Some of Britain’s leading scientists have called on the government to grant a posthumous pardon to the fantastic mathematician Alan Turing. Turning is best known for his code breaking work during the war at Bletchly Park, although his mathematical genius reached far wider than just that.

In 1952, Turing was convicted of gross indecency after acknowledging a sexual relationship with a man. He was submitted to treatment with female hormones, and three years later took his own life. Homosexual acts between two men were illegal at this time, and were decriminalised in 1967.

Professor Stephen Hawking, Astronomer Royal Lord Rees and the Royal Society’s Sir Paul Nurse are among 11 signatories to a letter in the Daily Telegraph calling for Turning to be pardoned. This has caused quite an uproar of debate and opinion.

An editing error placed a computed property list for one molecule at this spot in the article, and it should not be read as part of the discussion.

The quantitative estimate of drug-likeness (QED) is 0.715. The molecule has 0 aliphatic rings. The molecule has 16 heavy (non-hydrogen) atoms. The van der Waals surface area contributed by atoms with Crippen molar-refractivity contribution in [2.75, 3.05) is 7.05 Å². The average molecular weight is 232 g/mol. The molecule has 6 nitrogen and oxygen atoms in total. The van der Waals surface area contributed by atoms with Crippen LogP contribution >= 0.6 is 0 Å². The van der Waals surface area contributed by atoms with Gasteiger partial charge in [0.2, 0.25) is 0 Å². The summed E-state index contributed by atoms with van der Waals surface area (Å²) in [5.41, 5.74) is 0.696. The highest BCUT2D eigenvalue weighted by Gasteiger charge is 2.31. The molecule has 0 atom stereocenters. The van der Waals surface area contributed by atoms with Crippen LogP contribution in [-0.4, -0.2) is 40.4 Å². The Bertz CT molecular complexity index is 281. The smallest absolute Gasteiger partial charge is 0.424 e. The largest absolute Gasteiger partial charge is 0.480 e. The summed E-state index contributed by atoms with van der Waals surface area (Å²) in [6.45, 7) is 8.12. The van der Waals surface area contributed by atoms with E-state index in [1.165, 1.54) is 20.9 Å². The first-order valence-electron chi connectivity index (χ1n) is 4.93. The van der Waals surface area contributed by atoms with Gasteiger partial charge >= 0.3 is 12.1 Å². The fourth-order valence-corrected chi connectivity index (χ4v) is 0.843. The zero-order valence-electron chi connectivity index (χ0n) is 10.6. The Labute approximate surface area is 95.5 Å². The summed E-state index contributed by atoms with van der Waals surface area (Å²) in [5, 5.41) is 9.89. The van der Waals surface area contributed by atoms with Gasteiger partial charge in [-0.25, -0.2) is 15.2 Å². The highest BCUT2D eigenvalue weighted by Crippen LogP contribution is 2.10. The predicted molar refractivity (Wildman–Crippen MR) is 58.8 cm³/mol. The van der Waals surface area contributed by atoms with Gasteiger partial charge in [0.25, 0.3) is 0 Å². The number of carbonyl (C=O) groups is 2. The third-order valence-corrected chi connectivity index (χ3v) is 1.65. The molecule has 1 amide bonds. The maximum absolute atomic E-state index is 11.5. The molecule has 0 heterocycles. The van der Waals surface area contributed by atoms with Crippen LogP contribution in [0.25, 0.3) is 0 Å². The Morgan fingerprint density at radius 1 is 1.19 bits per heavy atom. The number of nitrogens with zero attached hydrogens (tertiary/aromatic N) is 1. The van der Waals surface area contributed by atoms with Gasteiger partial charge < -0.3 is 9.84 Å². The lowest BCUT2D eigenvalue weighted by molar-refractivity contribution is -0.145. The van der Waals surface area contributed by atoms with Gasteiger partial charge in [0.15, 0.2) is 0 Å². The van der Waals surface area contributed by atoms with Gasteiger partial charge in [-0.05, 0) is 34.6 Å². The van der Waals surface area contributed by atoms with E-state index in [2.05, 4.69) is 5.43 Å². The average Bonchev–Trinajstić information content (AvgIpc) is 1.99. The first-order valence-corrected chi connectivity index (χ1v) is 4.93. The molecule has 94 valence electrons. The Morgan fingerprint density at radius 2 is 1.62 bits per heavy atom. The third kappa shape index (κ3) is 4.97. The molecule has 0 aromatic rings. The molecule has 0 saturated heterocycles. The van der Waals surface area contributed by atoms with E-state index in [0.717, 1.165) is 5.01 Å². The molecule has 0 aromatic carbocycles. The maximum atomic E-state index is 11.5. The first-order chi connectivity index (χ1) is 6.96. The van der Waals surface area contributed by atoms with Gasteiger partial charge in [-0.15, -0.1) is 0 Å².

Personally, I feel that if the law was deemed wrong enough to be scrapped, then those caught by that law should be pardoned. Quite simple really. The excuse of saying that it was the law at the time just doesn’t hold much truck with me I’m afraid.

In my mind, if you repeal a law because you think it was wrong, you say that you were sorry for anyone caught under it, had the law not being there they would have no record of doing wrong. I know it’s almost a circular argument, but I feel it’s a matter of principle, and not just about this law. I think that any thing that was wrong to punish makes the punishment wrong regardless of whether it was the law at the time of punishment.

I think that it’s much broader than this case; it is a philosophical debate of what law, crime and punishment really mean.

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